Low self-esteem and anxiety are often considered linked issues or problems that feed off one another. A person's ability to view themselves objectively and fairly may be directly related to how he or she handles stress, risk, and other anxiety-causing situations. Some medical experts and individuals struggling with low self-esteem and anxiety suggest that the relationship can flow both ways: a person with high anxiety levels may be more likely to develop self-esteem problems.
Self-esteem refers to how a person views him or herself. A person with healthy self-esteem can see their strengths and weaknesses with relative accuracy, as compared to an outside observer. By contrast, low self-esteem is characterized by a tendency or pattern of undervaluing the self, focusing on personal weaknesses and failures, and being unable to construct an objective self-image.
Anxiety is a condition that causes feelings of worrying, nervousness, or fear. It can be mild and disquieting, or in some people may be a debilitating condition that prevents normal activities. It can be caused by many factors, such as an important upcoming event or a test, but can also be related to long-term concerns, such as health, career goals, personal relationships, or money. The primary connection between low self-esteem and anxiety occurs when an existing poor self-image increases the amount or severity of anxiety in a person's life.
Quite naturally, a person who is unable to see him or herself with healthy accuracy may be exposed to greater causes for anxiety. If a person has an upcoming test, for instance, poor self-esteem may make him or her feel as though they will never perform well, no matter how hard they study. Low self-esteem can make a person feel destined to miss opportunities or perform badly. Even more damaging, a poor self-image can increase long-term worries, as a person may see nothing in the future but a repeating chain of failures and mistakes.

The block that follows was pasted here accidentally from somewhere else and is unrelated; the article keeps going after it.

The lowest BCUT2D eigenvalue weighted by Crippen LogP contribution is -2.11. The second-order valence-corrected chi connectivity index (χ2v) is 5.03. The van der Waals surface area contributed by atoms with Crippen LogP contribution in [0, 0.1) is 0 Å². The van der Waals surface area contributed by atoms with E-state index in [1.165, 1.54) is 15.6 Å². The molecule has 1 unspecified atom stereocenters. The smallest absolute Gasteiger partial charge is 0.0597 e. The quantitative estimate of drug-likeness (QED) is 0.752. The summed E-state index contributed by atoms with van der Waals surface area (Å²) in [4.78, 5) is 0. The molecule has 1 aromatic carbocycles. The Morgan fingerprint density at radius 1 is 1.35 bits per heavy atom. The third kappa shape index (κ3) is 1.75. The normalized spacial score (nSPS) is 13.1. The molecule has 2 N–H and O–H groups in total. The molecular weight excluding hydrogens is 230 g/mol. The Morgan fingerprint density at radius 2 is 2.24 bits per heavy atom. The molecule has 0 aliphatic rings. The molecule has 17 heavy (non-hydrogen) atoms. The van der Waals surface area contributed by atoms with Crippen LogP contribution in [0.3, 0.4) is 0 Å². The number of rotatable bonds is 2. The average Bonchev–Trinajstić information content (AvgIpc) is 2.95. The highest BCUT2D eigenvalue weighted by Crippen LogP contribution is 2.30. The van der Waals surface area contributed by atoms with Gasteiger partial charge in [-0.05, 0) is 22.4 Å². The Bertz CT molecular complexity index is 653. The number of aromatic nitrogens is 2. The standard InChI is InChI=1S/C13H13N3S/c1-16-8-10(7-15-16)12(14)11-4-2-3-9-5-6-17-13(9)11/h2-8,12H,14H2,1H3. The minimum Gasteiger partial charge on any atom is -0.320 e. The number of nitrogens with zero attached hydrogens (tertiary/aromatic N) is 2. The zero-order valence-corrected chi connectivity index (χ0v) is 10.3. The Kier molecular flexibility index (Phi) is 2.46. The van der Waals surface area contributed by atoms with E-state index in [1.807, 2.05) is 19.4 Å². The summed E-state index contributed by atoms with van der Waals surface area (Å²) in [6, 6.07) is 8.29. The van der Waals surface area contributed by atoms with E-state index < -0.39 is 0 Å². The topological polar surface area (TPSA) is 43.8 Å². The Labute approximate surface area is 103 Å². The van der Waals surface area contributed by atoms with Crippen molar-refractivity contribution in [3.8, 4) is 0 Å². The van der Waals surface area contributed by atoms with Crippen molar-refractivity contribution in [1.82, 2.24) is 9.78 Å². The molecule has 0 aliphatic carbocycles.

In some cases, it is also possible for people with significant anxiety issues to develop low self-esteem. A person who has great anxiety over a common behavior, such as flying in airplanes, may begin to feel as if his or her fear is a sign of weakness or cowardice. This, in turn, can lead to feelings of isolation from other feelings, and may create a pattern of assuming that anxiety makes him or her “worse” than others.
Getting treatment for both low self-esteem and anxiety can help some people manage these conditions. Many therapists are able to recommend behavioral changes, reading material, and different types of therapeutic treatment that can help patients develop a healthier self-image, as well as coping strategies for anxiety. While a person who has suffered with interacting low self-esteem and anxiety may have difficulty fully overcoming these conditions, seeking psychological help can be a good first step to finding light at the end of the tunnel.